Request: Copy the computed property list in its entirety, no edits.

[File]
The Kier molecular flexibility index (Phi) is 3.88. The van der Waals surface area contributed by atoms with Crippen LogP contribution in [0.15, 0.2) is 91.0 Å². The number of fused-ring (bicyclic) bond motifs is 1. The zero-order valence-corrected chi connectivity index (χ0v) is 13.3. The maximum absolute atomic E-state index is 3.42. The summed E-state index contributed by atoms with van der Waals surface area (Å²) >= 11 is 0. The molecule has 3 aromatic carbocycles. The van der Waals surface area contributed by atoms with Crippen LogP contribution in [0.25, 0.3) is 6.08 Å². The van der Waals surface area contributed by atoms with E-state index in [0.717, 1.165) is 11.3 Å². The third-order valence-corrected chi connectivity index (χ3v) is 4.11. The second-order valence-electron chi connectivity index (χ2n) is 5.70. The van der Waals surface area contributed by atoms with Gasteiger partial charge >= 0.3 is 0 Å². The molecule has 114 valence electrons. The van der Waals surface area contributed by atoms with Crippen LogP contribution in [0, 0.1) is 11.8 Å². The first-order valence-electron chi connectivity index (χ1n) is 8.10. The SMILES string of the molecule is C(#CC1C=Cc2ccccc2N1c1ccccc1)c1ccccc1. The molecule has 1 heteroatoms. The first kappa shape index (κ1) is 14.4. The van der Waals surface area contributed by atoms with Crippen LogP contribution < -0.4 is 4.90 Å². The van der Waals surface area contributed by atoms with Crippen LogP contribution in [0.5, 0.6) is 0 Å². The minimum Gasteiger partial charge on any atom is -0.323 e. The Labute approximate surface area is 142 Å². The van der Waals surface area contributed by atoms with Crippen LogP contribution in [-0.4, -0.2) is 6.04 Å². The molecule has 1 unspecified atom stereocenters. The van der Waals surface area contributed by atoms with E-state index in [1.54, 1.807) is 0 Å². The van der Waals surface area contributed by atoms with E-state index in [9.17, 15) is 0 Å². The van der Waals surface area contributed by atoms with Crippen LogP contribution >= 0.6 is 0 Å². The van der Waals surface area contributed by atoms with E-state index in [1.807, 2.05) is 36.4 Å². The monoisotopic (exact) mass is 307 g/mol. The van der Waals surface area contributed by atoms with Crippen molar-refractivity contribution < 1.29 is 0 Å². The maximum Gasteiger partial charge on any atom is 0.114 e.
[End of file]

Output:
The Kier molecular flexibility index (Phi) is 3.88. The van der Waals surface area contributed by atoms with Crippen LogP contribution in [0.15, 0.2) is 91.0 Å². The number of fused-ring (bicyclic) bond motifs is 1. The zero-order valence-corrected chi connectivity index (χ0v) is 13.3. The maximum absolute atomic E-state index is 3.42. The summed E-state index contributed by atoms with van der Waals surface area (Å²) >= 11 is 0. The molecule has 3 aromatic carbocycles. The van der Waals surface area contributed by atoms with Crippen LogP contribution in [0.25, 0.3) is 6.08 Å². The van der Waals surface area contributed by atoms with E-state index in [0.717, 1.165) is 11.3 Å². The third-order valence-corrected chi connectivity index (χ3v) is 4.11. The second-order valence-electron chi connectivity index (χ2n) is 5.70. The van der Waals surface area contributed by atoms with Gasteiger partial charge >= 0.3 is 0 Å². The molecule has 114 valence electrons. The van der Waals surface area contributed by atoms with Crippen LogP contribution in [0, 0.1) is 11.8 Å². The first-order valence-electron chi connectivity index (χ1n) is 8.10. The SMILES string of the molecule is C(#CC1C=Cc2ccccc2N1c1ccccc1)c1ccccc1. The molecule has 1 heteroatoms. The first kappa shape index (κ1) is 14.4. The van der Waals surface area contributed by atoms with Crippen LogP contribution < -0.4 is 4.90 Å². The van der Waals surface area contributed by atoms with Crippen LogP contribution in [0.5, 0.6) is 0 Å². The minimum Gasteiger partial charge on any atom is -0.323 e. The Labute approximate surface area is 142 Å². The van der Waals surface area contributed by atoms with Crippen LogP contribution in [-0.4, -0.2) is 6.04 Å². The molecule has 1 unspecified atom stereocenters. The van der Waals surface area contributed by atoms with E-state index in [1.54, 1.807) is 0 Å². The van der Waals surface area contributed by atoms with E-state index in [9.17, 15) is 0 Å². The van der Waals surface area contributed by atoms with Crippen LogP contribution >= 0.6 is 0 Å². The van der Waals surface area contributed by atoms with E-state index in [1.807, 2.05) is 36.4 Å². The monoisotopic (exact) mass is 307 g/mol. The van der Waals surface area contributed by atoms with Crippen molar-refractivity contribution < 1.29 is 0 Å². The maximum Gasteiger partial charge on any atom is 0.114 e.